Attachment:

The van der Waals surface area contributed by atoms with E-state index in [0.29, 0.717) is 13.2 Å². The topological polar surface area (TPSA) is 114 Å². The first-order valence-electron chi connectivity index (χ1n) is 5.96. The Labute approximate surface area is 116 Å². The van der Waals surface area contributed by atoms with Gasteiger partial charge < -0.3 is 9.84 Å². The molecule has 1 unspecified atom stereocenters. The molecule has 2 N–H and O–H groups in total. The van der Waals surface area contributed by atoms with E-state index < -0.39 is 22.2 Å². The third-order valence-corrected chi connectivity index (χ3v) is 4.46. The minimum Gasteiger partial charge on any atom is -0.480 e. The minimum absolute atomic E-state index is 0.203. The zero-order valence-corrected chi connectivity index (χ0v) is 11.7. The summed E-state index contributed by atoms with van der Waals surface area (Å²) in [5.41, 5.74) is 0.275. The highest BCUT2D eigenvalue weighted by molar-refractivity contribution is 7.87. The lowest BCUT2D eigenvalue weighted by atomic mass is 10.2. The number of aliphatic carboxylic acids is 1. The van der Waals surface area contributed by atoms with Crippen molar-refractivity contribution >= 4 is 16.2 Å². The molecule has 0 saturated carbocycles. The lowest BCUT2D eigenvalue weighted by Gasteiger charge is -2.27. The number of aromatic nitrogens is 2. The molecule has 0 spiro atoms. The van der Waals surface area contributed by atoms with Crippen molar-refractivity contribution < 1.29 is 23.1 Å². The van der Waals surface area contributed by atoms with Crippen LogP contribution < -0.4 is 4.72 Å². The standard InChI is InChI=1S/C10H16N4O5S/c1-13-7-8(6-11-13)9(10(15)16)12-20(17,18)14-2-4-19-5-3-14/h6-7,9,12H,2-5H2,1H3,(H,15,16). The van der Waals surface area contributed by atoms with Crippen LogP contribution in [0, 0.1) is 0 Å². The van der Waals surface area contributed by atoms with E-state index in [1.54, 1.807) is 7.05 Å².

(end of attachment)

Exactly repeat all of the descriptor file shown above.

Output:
The van der Waals surface area contributed by atoms with E-state index in [0.29, 0.717) is 13.2 Å². The topological polar surface area (TPSA) is 114 Å². The first-order valence-electron chi connectivity index (χ1n) is 5.96. The Labute approximate surface area is 116 Å². The van der Waals surface area contributed by atoms with Gasteiger partial charge < -0.3 is 9.84 Å². The molecule has 1 unspecified atom stereocenters. The molecule has 2 N–H and O–H groups in total. The van der Waals surface area contributed by atoms with E-state index < -0.39 is 22.2 Å². The third-order valence-corrected chi connectivity index (χ3v) is 4.46. The minimum Gasteiger partial charge on any atom is -0.480 e. The minimum absolute atomic E-state index is 0.203. The zero-order valence-corrected chi connectivity index (χ0v) is 11.7. The summed E-state index contributed by atoms with van der Waals surface area (Å²) in [5.41, 5.74) is 0.275. The highest BCUT2D eigenvalue weighted by molar-refractivity contribution is 7.87. The lowest BCUT2D eigenvalue weighted by atomic mass is 10.2. The number of aliphatic carboxylic acids is 1. The van der Waals surface area contributed by atoms with Crippen molar-refractivity contribution >= 4 is 16.2 Å². The molecule has 0 saturated carbocycles. The lowest BCUT2D eigenvalue weighted by Gasteiger charge is -2.27. The number of aromatic nitrogens is 2. The molecule has 0 spiro atoms. The van der Waals surface area contributed by atoms with Crippen molar-refractivity contribution < 1.29 is 23.1 Å². The van der Waals surface area contributed by atoms with Crippen LogP contribution < -0.4 is 4.72 Å². The standard InChI is InChI=1S/C10H16N4O5S/c1-13-7-8(6-11-13)9(10(15)16)12-20(17,18)14-2-4-19-5-3-14/h6-7,9,12H,2-5H2,1H3,(H,15,16). The van der Waals surface area contributed by atoms with Crippen LogP contribution in [0, 0.1) is 0 Å². The van der Waals surface area contributed by atoms with E-state index in [1.54, 1.807) is 7.05 Å².